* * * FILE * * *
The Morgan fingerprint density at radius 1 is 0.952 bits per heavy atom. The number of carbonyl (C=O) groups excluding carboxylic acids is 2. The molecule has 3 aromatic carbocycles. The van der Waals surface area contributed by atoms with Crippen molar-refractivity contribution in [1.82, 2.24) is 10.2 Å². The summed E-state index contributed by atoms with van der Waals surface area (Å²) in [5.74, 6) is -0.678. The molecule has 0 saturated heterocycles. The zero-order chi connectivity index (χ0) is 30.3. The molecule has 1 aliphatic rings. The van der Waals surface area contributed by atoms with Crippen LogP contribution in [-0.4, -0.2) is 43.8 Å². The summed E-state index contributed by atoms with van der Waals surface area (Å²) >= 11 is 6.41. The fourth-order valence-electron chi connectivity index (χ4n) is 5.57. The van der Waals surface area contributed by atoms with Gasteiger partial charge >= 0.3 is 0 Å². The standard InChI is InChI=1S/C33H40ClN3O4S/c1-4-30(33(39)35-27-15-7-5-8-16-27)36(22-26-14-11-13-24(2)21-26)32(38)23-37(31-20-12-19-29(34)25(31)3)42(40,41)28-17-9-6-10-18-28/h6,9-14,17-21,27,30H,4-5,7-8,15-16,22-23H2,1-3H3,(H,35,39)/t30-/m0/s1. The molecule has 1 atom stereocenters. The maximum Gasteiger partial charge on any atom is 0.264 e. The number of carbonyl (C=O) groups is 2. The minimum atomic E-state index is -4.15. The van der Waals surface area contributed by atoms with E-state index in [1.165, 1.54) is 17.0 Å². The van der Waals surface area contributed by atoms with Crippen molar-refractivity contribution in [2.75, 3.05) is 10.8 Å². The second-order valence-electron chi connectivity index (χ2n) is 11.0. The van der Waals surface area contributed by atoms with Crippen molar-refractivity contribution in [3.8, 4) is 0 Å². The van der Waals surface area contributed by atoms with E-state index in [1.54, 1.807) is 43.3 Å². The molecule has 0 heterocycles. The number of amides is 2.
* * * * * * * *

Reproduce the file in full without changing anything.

The Morgan fingerprint density at radius 1 is 0.952 bits per heavy atom. The number of carbonyl (C=O) groups excluding carboxylic acids is 2. The molecule has 3 aromatic carbocycles. The van der Waals surface area contributed by atoms with Crippen molar-refractivity contribution in [1.82, 2.24) is 10.2 Å². The summed E-state index contributed by atoms with van der Waals surface area (Å²) in [5.74, 6) is -0.678. The molecule has 0 saturated heterocycles. The zero-order chi connectivity index (χ0) is 30.3. The molecule has 1 aliphatic rings. The van der Waals surface area contributed by atoms with Crippen LogP contribution in [-0.4, -0.2) is 43.8 Å². The summed E-state index contributed by atoms with van der Waals surface area (Å²) >= 11 is 6.41. The fourth-order valence-electron chi connectivity index (χ4n) is 5.57. The van der Waals surface area contributed by atoms with Gasteiger partial charge >= 0.3 is 0 Å². The standard InChI is InChI=1S/C33H40ClN3O4S/c1-4-30(33(39)35-27-15-7-5-8-16-27)36(22-26-14-11-13-24(2)21-26)32(38)23-37(31-20-12-19-29(34)25(31)3)42(40,41)28-17-9-6-10-18-28/h6,9-14,17-21,27,30H,4-5,7-8,15-16,22-23H2,1-3H3,(H,35,39)/t30-/m0/s1. The molecule has 1 atom stereocenters. The maximum Gasteiger partial charge on any atom is 0.264 e. The number of carbonyl (C=O) groups is 2. The minimum atomic E-state index is -4.15. The van der Waals surface area contributed by atoms with E-state index in [1.165, 1.54) is 17.0 Å². The van der Waals surface area contributed by atoms with Crippen molar-refractivity contribution in [2.75, 3.05) is 10.8 Å². The second-order valence-electron chi connectivity index (χ2n) is 11.0. The van der Waals surface area contributed by atoms with Crippen molar-refractivity contribution in [3.8, 4) is 0 Å². The van der Waals surface area contributed by atoms with E-state index in [1.54, 1.807) is 43.3 Å². The molecule has 0 heterocycles. The number of amides is 2.